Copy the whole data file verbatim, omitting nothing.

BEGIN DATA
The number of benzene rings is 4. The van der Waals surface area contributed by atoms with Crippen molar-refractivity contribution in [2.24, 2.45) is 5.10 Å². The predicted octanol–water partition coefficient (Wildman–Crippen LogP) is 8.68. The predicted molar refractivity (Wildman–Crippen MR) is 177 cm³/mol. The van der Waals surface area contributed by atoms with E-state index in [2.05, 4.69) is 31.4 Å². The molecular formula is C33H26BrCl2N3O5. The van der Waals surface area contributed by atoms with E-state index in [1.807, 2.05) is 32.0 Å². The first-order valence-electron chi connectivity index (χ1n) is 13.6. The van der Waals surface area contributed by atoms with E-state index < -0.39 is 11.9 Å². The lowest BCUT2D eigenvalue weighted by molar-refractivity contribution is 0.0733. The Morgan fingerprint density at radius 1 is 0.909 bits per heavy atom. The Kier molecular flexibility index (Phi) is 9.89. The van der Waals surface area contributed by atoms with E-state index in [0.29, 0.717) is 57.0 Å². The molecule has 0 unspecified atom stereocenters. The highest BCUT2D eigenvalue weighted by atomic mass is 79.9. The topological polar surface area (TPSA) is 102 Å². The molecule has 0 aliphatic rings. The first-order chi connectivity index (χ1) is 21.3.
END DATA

The number of benzene rings is 4. The van der Waals surface area contributed by atoms with Crippen molar-refractivity contribution in [2.24, 2.45) is 5.10 Å². The predicted octanol–water partition coefficient (Wildman–Crippen LogP) is 8.68. The predicted molar refractivity (Wildman–Crippen MR) is 177 cm³/mol. The van der Waals surface area contributed by atoms with E-state index in [2.05, 4.69) is 31.4 Å². The molecular formula is C33H26BrCl2N3O5. The van der Waals surface area contributed by atoms with E-state index in [1.807, 2.05) is 32.0 Å². The first-order valence-electron chi connectivity index (χ1n) is 13.6. The van der Waals surface area contributed by atoms with E-state index < -0.39 is 11.9 Å². The lowest BCUT2D eigenvalue weighted by molar-refractivity contribution is 0.0733. The Morgan fingerprint density at radius 1 is 0.909 bits per heavy atom. The Kier molecular flexibility index (Phi) is 9.89. The van der Waals surface area contributed by atoms with E-state index in [0.29, 0.717) is 57.0 Å². The molecule has 0 unspecified atom stereocenters. The highest BCUT2D eigenvalue weighted by atomic mass is 79.9. The topological polar surface area (TPSA) is 102 Å². The molecule has 0 aliphatic rings. The first-order chi connectivity index (χ1) is 21.3.